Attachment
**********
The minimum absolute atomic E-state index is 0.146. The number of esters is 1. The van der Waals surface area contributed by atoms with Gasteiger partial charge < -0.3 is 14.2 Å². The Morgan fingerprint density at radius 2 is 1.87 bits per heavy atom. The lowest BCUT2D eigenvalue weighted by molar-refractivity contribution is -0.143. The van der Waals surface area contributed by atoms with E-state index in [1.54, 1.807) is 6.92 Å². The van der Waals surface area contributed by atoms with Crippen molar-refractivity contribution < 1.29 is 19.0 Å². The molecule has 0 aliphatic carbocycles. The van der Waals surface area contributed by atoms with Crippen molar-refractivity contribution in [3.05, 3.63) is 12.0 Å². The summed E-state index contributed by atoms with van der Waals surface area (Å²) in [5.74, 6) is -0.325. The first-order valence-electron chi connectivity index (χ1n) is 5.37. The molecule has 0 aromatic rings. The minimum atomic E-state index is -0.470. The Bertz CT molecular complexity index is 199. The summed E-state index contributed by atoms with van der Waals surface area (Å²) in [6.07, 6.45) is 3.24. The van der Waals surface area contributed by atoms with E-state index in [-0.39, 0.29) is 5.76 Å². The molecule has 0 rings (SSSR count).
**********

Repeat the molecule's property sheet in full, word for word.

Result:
The minimum absolute atomic E-state index is 0.146. The number of esters is 1. The van der Waals surface area contributed by atoms with Gasteiger partial charge < -0.3 is 14.2 Å². The Morgan fingerprint density at radius 2 is 1.87 bits per heavy atom. The lowest BCUT2D eigenvalue weighted by molar-refractivity contribution is -0.143. The van der Waals surface area contributed by atoms with E-state index in [1.54, 1.807) is 6.92 Å². The van der Waals surface area contributed by atoms with Crippen molar-refractivity contribution < 1.29 is 19.0 Å². The molecule has 0 aliphatic carbocycles. The van der Waals surface area contributed by atoms with Crippen molar-refractivity contribution in [3.05, 3.63) is 12.0 Å². The summed E-state index contributed by atoms with van der Waals surface area (Å²) in [5.74, 6) is -0.325. The first-order valence-electron chi connectivity index (χ1n) is 5.37. The molecule has 0 aromatic rings. The minimum atomic E-state index is -0.470. The Bertz CT molecular complexity index is 199. The summed E-state index contributed by atoms with van der Waals surface area (Å²) in [6.07, 6.45) is 3.24. The van der Waals surface area contributed by atoms with E-state index in [-0.39, 0.29) is 5.76 Å². The molecule has 0 rings (SSSR count).